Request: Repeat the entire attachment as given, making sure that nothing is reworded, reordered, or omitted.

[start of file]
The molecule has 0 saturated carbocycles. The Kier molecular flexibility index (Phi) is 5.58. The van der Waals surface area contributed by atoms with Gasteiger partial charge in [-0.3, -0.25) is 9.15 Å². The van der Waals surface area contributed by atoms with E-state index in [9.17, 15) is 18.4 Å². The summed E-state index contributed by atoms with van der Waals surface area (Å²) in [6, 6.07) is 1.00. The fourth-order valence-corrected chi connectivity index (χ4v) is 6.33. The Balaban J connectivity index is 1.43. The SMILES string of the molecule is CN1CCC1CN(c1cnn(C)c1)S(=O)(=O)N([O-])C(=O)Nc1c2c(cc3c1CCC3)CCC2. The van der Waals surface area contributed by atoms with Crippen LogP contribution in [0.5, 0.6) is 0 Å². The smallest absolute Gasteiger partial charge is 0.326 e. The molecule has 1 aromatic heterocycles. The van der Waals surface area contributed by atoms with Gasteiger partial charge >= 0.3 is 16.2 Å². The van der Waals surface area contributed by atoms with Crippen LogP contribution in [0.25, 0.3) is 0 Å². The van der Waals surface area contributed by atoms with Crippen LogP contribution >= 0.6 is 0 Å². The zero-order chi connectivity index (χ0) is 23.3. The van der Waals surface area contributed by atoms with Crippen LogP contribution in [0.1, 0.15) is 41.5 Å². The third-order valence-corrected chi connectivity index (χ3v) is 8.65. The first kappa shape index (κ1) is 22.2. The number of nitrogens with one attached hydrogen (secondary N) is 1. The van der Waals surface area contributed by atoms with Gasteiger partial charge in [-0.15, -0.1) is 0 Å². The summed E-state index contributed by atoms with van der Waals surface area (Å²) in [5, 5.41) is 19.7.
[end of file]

The molecule has 0 saturated carbocycles. The Kier molecular flexibility index (Phi) is 5.58. The van der Waals surface area contributed by atoms with Gasteiger partial charge in [-0.3, -0.25) is 9.15 Å². The van der Waals surface area contributed by atoms with E-state index in [9.17, 15) is 18.4 Å². The summed E-state index contributed by atoms with van der Waals surface area (Å²) in [6, 6.07) is 1.00. The fourth-order valence-corrected chi connectivity index (χ4v) is 6.33. The Balaban J connectivity index is 1.43. The SMILES string of the molecule is CN1CCC1CN(c1cnn(C)c1)S(=O)(=O)N([O-])C(=O)Nc1c2c(cc3c1CCC3)CCC2. The van der Waals surface area contributed by atoms with Crippen LogP contribution in [0.5, 0.6) is 0 Å². The smallest absolute Gasteiger partial charge is 0.326 e. The molecule has 1 aromatic heterocycles. The van der Waals surface area contributed by atoms with Gasteiger partial charge >= 0.3 is 16.2 Å². The van der Waals surface area contributed by atoms with Crippen LogP contribution in [0.25, 0.3) is 0 Å². The van der Waals surface area contributed by atoms with Crippen LogP contribution >= 0.6 is 0 Å². The zero-order chi connectivity index (χ0) is 23.3. The van der Waals surface area contributed by atoms with Crippen LogP contribution in [0.1, 0.15) is 41.5 Å². The third-order valence-corrected chi connectivity index (χ3v) is 8.65. The first kappa shape index (κ1) is 22.2. The number of nitrogens with one attached hydrogen (secondary N) is 1. The van der Waals surface area contributed by atoms with Gasteiger partial charge in [-0.15, -0.1) is 0 Å². The summed E-state index contributed by atoms with van der Waals surface area (Å²) in [5, 5.41) is 19.7.